Everyone has the constitutional right to dignity and the common law right to a good reputation.  The constitutional right to dignity is wide enough to cover the right to a good reputation. Reputation is how third parties think of you objectively and dignity is how you feel about yourself subjectively. The same offending conduct may simultaneously violate one’s dignity and reputation.

*Who can defame you?

The media and individuals can be sued for defamation. Defamation by the media and non-media is treated differently in law. 

*What is defamation?

For non-media cases, defamation is defined as the intentional and unlawful publication of defamatory matter concerning a plaintiff which causes his or her reputation to be impaired. For media cases, defamation is defined as the unlawful and unreasonable/negligent publication of defamatory matter concerning a plaintiff which causes his or her reputation to be impaired. The difference being that; with non-media entities (individuals) the intention must be unlawful and with the media the publication of the defamatory matter must be negligent and unreasonable.

*Who can sue for defamation?

1.Natural juristic persons- legal adults, minors, mentally ill persons, unconscious persons, prodigals and insolvents

2.Artificial juristic persons- Entities /juristic persons (for loss of goodwill). We pick shopping places on the strength of their reputation. For entities to sue for defamation, they would need to show how much economic loss they have incurred due to the defamation. Non-trading artificial; persons like charities, trusts and estates can also sue for defamation. The government cannot sue its citizens for defamation.

*Elements of defamation

There are 6 elements of defamation: fault (intention for individuals and negligence for the media), unlawfulness, publication, defamatory matter, reference to the plaintiff and causation or impairment of reputation. The plaintiff does not need to prove fault and unlawfulness. If there is publication, the law will presume that fault and unlawfulness are present. The onus (duty/ burden) is on the defendant to show that fault and unlawfulness are not present in those circumstances.

1. Fault

For non-media we look at intention and for media we look at negligence. The subjective intention to injure the plaintiff’s reputation together with the knowledge of the unlawfulness of the act. The defendant is not required to know the law. He/she is required to know that it is wrong to say certain things about the plaintiff.

2. Unlawfulness

For non-media we look at the legal convictions of the society and public policy and for the media we look at reasonableness. In defamation cases, the reasonableness test is wider than the test for negligence. The tests includes: time (when is it most damaging to make certain utterances); status of public concern; political importance; tone; reliability of source; steps taken to verify the information; opportunity given to the plaintiff to verify or comment.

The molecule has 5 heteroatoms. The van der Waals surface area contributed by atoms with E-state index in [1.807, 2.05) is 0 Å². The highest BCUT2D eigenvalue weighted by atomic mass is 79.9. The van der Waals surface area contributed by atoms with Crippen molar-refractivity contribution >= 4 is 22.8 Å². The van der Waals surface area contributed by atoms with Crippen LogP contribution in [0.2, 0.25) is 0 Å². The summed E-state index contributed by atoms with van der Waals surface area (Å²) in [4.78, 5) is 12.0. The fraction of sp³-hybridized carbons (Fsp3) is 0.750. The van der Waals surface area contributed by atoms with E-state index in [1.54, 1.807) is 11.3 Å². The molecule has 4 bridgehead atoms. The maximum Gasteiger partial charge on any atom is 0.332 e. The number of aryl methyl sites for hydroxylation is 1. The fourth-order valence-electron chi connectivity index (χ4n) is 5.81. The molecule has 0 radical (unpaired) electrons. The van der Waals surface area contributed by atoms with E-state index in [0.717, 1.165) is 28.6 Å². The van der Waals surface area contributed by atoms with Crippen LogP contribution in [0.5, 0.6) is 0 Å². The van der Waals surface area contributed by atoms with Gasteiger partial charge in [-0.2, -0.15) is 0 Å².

3. Publication

Defamation is dependent on the existence of a third party who hears, reads or sees the defendant defaming the plaintiff. Publication does not need to be intentional, it only needs to be foreseeable. It is of no consequence that the plaintiff could not understand the language the defamatory matter was published in. It is a good thing that pillow talk does not count as defamation. Publication can be presumed to have occurred if the defamatory matter was: stated within the earshot of bystanders; published in a book or newspaper (if the headline is defamatory but the article itself is not; that is defamation); published in a postcard or telegram or was published on the internet.

Rumour mongering, spreading gossip, retweeting, sharing Facebook posts is publication of defamatory matter. The plaintiff can sue the person who originated with the defamatory matter and those who republished it.

4. Defamatory matter

The law employs a two-staged inquiry and asks:

a) What the meaning of the words of conduct is (primary v secondary meaning)

b) Whether the imputation lowers the plaintiff in the estimation of right-thinking persons generally [negatively reflects upon the moral character of the plaintiff (imputing criminal conduct, imputing dishonest conduct, imputing immorality, saying one is a police informer) or subjects the plaintiff to hatred, contempt or ridicule]

It is insufficient for people to shun the plaintiff; their views must be downgraded. Meaningless abuse is not defamation. The plaintiff can sue for infringement of dignity but not defamation (crimen injuria and actio injuria). It is difficult for courts to decide on the uniform measure of a right-thinking person in multi-cultural societies. The courts have decided that if a substantial and respectable section (minority) of South Africa considers certain utterances to be defamatory, then such utterances are defamatory, provided those views of this minority section are not contrary to good morals. This might mean that if a person comes from a society where gay people and prostitutes are persecuted, calling that person gay or a prostitute in that community would be defamation. It is also important to note that morality changes over time hence it has been decided that the following is not defamatory matter: saying a person is a member of a political party, religious group or nationality; or lives in a slum; is uneducated or is homosexual.

5. Reference to the plaintiff